CHRISTIANSBURG — They are against it, they just aren’t sure what they can do about it.
The Montgomery County Board of Supervisors passed a resolution opposing the Mountain Valley Pipeline 5-1 on Wednesday night, with supervisor Gary Creed dissenting on the grounds that the resolution wasn’t forceful enough for his liking.
“We are the first defense for our constituents. We don’t have any statutory power to block it… but we’re leading the fight,” board chair Bill Brown said.
The resolution raised a number of concerns about the pipeline, including its impact on residential neighborhoods such as the Preston Forest subdivision as well as its impact on scenic, recreational and environmentally sensitive areas. The resolution also raised concerns about the pipeline route’s proximity to fault lines and the potential for water pollution or well damage due to the area’s karst topography.
The supervisors had a lengthy debate on whether to include supervisor Christopher Tuck’s amendment to the resolution, which added that the board may reconsider its opposition of the 42-inch diameter, natural gas pipeline if it was redirected away from populated areas.
Supporters of the amendment argued that it left the door open for future negotiations with pipeline officials, while supervisors Creed and Mary Biggs didn’t want the amendment to obfuscate the board’s opposition to building a pipeline of that magnitude anywhere in the region.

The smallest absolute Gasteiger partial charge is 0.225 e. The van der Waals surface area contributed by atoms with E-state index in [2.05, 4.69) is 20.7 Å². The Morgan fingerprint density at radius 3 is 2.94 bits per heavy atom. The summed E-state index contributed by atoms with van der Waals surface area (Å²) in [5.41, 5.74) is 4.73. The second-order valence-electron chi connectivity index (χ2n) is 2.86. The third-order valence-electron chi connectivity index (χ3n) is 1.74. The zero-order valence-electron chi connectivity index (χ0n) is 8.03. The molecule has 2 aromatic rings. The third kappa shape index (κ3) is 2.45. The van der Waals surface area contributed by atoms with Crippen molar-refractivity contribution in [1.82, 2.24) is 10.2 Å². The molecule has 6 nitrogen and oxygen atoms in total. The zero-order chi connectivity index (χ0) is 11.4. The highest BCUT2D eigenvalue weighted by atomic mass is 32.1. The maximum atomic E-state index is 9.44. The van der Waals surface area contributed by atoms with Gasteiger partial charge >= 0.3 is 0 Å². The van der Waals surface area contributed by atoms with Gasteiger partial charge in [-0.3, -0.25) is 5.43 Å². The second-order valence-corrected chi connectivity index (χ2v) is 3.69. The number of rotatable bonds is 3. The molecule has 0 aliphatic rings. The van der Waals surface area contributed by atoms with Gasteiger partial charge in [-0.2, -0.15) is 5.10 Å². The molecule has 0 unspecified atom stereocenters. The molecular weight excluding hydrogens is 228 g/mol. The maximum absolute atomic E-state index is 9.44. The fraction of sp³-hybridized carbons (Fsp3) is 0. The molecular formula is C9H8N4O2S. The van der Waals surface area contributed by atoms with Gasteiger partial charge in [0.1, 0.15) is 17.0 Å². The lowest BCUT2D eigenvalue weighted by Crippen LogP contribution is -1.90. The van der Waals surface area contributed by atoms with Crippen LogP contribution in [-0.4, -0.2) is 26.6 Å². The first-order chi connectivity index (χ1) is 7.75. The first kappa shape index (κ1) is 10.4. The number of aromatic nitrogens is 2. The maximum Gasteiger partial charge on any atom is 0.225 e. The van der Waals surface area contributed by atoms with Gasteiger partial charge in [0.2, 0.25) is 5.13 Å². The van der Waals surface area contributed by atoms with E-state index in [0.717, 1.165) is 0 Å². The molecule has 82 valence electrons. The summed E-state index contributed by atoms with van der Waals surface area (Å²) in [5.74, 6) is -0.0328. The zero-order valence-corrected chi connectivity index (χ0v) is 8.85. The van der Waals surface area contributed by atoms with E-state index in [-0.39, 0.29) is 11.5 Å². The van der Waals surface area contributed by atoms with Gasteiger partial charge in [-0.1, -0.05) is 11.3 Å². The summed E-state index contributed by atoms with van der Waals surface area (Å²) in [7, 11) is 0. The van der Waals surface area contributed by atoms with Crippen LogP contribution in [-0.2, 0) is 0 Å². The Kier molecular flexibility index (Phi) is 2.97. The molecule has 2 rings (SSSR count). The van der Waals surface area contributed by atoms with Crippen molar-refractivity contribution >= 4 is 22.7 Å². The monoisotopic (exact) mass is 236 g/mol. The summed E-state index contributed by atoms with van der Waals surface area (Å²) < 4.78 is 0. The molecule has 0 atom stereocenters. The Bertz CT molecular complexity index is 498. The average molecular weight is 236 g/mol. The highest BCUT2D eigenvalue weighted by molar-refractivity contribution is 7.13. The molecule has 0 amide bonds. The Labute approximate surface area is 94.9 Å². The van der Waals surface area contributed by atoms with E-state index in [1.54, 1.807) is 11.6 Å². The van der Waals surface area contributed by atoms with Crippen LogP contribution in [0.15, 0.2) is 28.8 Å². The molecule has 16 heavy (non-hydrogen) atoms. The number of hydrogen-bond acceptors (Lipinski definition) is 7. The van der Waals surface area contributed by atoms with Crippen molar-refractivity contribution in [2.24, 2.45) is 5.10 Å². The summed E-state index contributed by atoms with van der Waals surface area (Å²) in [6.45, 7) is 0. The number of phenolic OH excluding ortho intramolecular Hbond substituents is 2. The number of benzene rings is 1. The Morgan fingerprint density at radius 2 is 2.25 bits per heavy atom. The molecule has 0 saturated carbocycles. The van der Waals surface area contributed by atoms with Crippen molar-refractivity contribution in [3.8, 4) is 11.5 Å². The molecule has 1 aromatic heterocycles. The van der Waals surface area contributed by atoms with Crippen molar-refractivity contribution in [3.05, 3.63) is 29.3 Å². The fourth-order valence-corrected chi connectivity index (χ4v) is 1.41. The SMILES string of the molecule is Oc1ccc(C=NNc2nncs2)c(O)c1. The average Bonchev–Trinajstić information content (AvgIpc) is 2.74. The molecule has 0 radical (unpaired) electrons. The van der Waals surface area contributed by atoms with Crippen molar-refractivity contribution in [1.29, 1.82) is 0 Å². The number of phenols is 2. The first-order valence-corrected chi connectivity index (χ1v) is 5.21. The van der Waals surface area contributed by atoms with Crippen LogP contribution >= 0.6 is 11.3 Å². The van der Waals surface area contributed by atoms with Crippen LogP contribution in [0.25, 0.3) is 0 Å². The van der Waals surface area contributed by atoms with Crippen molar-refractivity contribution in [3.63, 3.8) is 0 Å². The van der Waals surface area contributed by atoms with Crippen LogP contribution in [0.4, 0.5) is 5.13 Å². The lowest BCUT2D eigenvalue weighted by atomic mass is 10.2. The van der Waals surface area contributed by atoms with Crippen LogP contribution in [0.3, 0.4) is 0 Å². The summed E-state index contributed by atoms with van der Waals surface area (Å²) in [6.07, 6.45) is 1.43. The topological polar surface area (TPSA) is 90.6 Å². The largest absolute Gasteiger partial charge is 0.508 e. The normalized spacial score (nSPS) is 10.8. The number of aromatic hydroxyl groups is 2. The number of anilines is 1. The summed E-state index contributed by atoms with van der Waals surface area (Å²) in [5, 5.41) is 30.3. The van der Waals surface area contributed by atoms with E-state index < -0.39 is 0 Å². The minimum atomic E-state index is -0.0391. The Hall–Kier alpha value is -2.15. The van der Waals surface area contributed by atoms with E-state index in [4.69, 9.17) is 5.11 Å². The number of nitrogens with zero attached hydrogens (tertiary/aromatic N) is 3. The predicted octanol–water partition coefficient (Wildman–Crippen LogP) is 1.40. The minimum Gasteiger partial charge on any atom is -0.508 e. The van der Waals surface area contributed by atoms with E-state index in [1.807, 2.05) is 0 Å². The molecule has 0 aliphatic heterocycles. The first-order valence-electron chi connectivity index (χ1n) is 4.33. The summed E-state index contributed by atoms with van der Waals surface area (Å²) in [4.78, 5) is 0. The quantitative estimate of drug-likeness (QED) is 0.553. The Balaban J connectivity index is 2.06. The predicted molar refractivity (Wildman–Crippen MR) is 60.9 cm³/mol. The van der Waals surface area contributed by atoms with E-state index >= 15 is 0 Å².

“It’s going to come. We can’t stop it, but if we can get it away from residences,” supervisor Todd King said in support of the resolution and potential future negotiations with the pipeline company.
“We keep saying it’s going to come, but just a few weeks ago they moved it out of Floyd (County) didn’t they?” Creed responded.
Ultimately, Biggs voted with the amended resolution to show unity with other board members, while Creed voted “absolutely no” to the amended resolution, preferring the original. The entire board is united in opposition to the project, however, with supervisor Matthew Gabriele stating by email that he also opposes the pipeline and supported the resolution, though he was unable to attend the meeting. All the board members in attendance pledged to help the community work against the current proposal.
“The revised resolution doesn’t mean that I’m backing off of anything,” supervisor Annette Perkins said.
Max Macon of NextEra Energy, one of the two companies collaborating on the pipeline project, attended the meeting and told the board that “we are in the early stages of the route planning” and that the company plans to work with the board and the community to identify concerns and sensitive areas.
Six members of the public also spoke at the meeting, all opposed to the project, with several citizens in attendance to hear the proceedings on the pipeline project.
– Spencer Dennis, contributing writer